One of the main motivations for the development of ever more powerful exotic beam facilities is the search for phenomena that are either absent or difficult to observe in nuclei close to stability. Among these figure changes in shell structure. For decades the cornerstone of nuclear structure has been the concept of single-particle motion in a well-defined potential leading to shell structure and magic numbers. There is now growing evidence that the magic numbers are not immutable: they appear to depend on the neutron-to-proton asymmetry and the binding energy. This aspect of exotic beam physics will be discussed in this presentation through the example of the appearance of new shell structure in neutron-rich nuclei just above 48Ca. To obtain the results that will be presented, a large number of different experiments and techniques had to be used. In other words, this research is a true experimentalist's dream: for each specific issue the best available technique is required.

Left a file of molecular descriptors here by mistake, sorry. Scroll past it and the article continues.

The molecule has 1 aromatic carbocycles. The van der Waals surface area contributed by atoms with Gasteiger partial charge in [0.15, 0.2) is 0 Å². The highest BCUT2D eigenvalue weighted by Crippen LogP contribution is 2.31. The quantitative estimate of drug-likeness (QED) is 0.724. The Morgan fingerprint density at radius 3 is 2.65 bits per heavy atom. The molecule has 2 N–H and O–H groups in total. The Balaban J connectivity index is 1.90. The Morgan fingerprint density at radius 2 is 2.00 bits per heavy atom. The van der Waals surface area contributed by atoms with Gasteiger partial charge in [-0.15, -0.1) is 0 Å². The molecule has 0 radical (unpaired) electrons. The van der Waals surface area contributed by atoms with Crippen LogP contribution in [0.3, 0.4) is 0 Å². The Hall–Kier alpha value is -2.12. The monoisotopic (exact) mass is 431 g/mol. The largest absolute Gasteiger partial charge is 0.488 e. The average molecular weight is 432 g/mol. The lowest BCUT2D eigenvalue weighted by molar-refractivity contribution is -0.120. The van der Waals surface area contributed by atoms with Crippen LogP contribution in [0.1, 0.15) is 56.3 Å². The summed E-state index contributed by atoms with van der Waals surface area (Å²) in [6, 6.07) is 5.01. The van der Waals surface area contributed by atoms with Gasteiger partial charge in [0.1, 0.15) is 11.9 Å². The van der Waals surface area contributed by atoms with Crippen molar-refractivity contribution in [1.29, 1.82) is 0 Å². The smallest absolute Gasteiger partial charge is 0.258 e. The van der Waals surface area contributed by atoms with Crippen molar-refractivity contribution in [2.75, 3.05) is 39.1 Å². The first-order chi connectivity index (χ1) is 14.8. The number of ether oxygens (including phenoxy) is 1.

ANL Physics Division Colloquium Schedule